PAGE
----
Israel-Turkey relations may take positive turn – J Post

Relations between Turkey and Israel may be poised to take a positive turn due to shared enemies in Syria, stances over gas exploration in the Mediterranean, the COVID-19 pandemic, and a new Israeli foreign minister, columnist Seth Frantzman said in the Jerusalem Post on Friday.

Frantzman cited a recent article in the Israeli media by Israel’s Charge’ d’Affairs for Turkey, Roey Gilad, which argued that Turkey and Israel have common interests – notably a shared enmity towards Lebanese Hezbollah, who played a part in the battle in Idlib, northwest Syria. 

Gilad said that COVID-19 and other challenges might spur a normalisation in relations, including in trade, tourism, energy and academic cooperation. 

But he said that “the ball is on the Turkish side,” because it was Turkey that expelled Israel’s ambassador in May 2018 after violence in Gaza and over the decision by the United States to move its embassy to Jerusalem.

There is also still a painful legacy from the 2010 Mavi Marmara incident, when Turkish activists were killed on a boat trying to break the blockade of Gaza.

But Israel was notable for its lack of support for a recent Cyprus-Egypt-France-Greece-UAE condemnation of Turkey’s gas exploration activities off the coast of Cyprus.

Meanwhile, the arrival of Gabi Ashkenazi as Israel’s new foreign minister could provide the impetus for a fresh approach. Israel-Turkey discussions would please those in Washington who think it might lead to Ankara taking a tougher approach on Iran, Frantzman said.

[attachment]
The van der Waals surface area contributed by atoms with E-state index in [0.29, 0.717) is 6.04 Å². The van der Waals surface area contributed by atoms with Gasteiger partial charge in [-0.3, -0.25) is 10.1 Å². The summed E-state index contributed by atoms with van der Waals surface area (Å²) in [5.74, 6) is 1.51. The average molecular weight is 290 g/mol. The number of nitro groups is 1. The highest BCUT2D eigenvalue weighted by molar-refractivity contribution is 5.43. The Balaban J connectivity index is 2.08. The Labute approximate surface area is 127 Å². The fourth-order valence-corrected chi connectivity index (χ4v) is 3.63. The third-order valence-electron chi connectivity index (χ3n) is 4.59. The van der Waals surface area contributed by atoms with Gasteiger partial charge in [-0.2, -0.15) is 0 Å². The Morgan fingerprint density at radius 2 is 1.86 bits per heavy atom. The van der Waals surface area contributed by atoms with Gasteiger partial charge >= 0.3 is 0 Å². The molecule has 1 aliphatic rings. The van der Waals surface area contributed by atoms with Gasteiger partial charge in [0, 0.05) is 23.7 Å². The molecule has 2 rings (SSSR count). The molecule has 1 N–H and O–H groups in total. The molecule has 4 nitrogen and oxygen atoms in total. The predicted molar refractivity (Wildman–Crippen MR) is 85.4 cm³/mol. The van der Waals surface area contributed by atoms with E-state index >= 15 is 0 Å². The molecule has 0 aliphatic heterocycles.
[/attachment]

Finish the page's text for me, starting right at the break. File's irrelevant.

On Thursday, an article by Anna Ahronheim in the Jerusalem Post said that the Israeli military had watched with interest and learned from Turkey’s successes in its battle with Hezbollah in Syria earlier this year. 

In early February, Turkey’s military deployed tanks, armoured vehicles, artillery, drones and troops to Idlib to halt a Syrian government offensive to retake the country’s last opposition stronghold, which was backed by hundreds of Hezbollah fighters. Ahronheim said Hezbollah had sustained losses not seen in years during the fighting.

Several Turkish media outlets also recently published reports on Gilad’s article and on converging interests in Syria, Frantzman said. 

Yet, while new opportunities for rapprochement may be emerging, in terms of overall strategic views Israel still listed Turkey as a challenge in its annual military assessment in January, and there remain many unresolved issues between the two sides.

“Add it all up and there is much that could change, but there is a lot of inertia in the opposite direction,” Frantzman said.